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The World Market for Coriolis Flowmeters,
6th Edition


 
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Flow Research is now working on a new study, The World Market for Coriolis Flowmeters, 6th Edition. The Coriolis flowmeter market is one of the fastest growing flowmeter markets, and this exciting study will reveal the size of the 2019 worldwide Coriolis flowmeter market, including the market shares of all major suppliers and forecasts for the market through 2024. 

The popular Coriolis flowmeter requires little maintenance and is highly accurate --  many Coriolis flowmeters achieve 0.1% accuracy. In addition, Coriolis flowmeters can measure mass flow, which is useful for products sold by weight rather than by volume and for chemical reactions that are based on mass rather than volume. Process plants are increasingly selecting Coriolis meters to replace differential-pressure (DP) devices.  Mass flow is especially appropriate for measuring gases, which are more readily affected by temperature and pressure than are liquids, and their use is growing in the oil & gas industry.  

Companies that need flowmeters for custody transfer, or want highly accurate measurement of mass, have a good reason to select Coriolis flow meters.  They find that despite a relatively high price tag, Coriolis flowmeters can provide a good return on investment.

The World Market for Coriolis Flowmeters, 6th Edition builds on studies Flow Research published in 2001, 2003, 2008, 2013, and 2016. We will determine:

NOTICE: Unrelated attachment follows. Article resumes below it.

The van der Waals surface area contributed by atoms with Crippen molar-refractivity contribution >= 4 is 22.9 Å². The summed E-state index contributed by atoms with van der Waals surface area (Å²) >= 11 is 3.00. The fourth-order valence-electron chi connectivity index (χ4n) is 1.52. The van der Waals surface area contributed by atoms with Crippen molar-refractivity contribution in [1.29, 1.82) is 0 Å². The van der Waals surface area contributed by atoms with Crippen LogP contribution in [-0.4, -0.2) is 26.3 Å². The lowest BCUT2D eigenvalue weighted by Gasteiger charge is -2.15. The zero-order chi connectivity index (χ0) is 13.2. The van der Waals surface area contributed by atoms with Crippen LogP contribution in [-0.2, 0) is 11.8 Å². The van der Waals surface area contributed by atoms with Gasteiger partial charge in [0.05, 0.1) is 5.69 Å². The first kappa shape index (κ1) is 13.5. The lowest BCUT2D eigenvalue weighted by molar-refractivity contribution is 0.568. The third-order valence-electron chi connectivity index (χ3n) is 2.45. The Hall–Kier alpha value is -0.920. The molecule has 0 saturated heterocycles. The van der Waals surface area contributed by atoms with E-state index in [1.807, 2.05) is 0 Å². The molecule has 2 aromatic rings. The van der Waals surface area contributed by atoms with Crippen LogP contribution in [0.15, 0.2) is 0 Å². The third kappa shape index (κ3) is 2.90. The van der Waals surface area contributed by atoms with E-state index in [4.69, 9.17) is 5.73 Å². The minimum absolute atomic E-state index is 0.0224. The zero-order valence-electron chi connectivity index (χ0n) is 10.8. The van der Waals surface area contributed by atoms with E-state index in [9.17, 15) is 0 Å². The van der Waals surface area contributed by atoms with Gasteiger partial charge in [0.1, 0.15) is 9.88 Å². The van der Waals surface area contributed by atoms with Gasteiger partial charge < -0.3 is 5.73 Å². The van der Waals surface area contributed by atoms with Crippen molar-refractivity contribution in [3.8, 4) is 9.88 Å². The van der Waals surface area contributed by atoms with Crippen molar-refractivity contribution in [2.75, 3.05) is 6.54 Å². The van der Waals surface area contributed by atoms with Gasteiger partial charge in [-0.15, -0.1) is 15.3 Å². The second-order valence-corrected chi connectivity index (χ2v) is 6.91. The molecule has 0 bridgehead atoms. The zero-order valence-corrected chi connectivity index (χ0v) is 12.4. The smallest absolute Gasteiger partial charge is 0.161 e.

• Worldwide supplier market size and shares for Coriolis flowmeters in 2019
• Market growth forecast through 2024
• Industries and applications where Coriolis flowmeters are used, including market growth sectors
• Strategies to manufacturers for selling into the Coriolis flowmeter market
• Company profiles and product analysis for  the main Coriolis suppliers 
• Product descriptions and average selling prices in the market

Why the Coriolis market is growing fast

A number of factors are contributing to the growth in the Coriolis flowmeter market:

Custody transfer.  Custody transfer of natural gas is a fast-growing market, especially with the increased popularity of natural gas as an energy source, and Coriolis flowmeters are feeling the effects. Natural gas changes hands, or ownership, at a number of transfer points between the producer and the end user. These custody transfer points are tightly regulated by standards groups such as the American Gas Association (AGA), which approved a report on the use of Coriolis flowmeters for custody transfer of natural gas in 2003. This report, AGA-11,  has provided a significant boost to the use of Coriolis flowmeters for natural gas flow measurement. The majority of Coriolis suppliers now have meters that can measure gas flow.

In addition, suppliers have made a number of improvements in Coriolis technology, and Coriolis meters are now much better able to measure gases.  

Technological improvements. Suppliers continue to make technological improvements in Coriolis flowmeters. Straight tube meters have become more accurate and reliable, thereby addressing some of the drawbacks of bent tube meters, including pressure drop, the in ability to measure high-speed fluids, and the tendency of bent tubes to cause fluid build-up.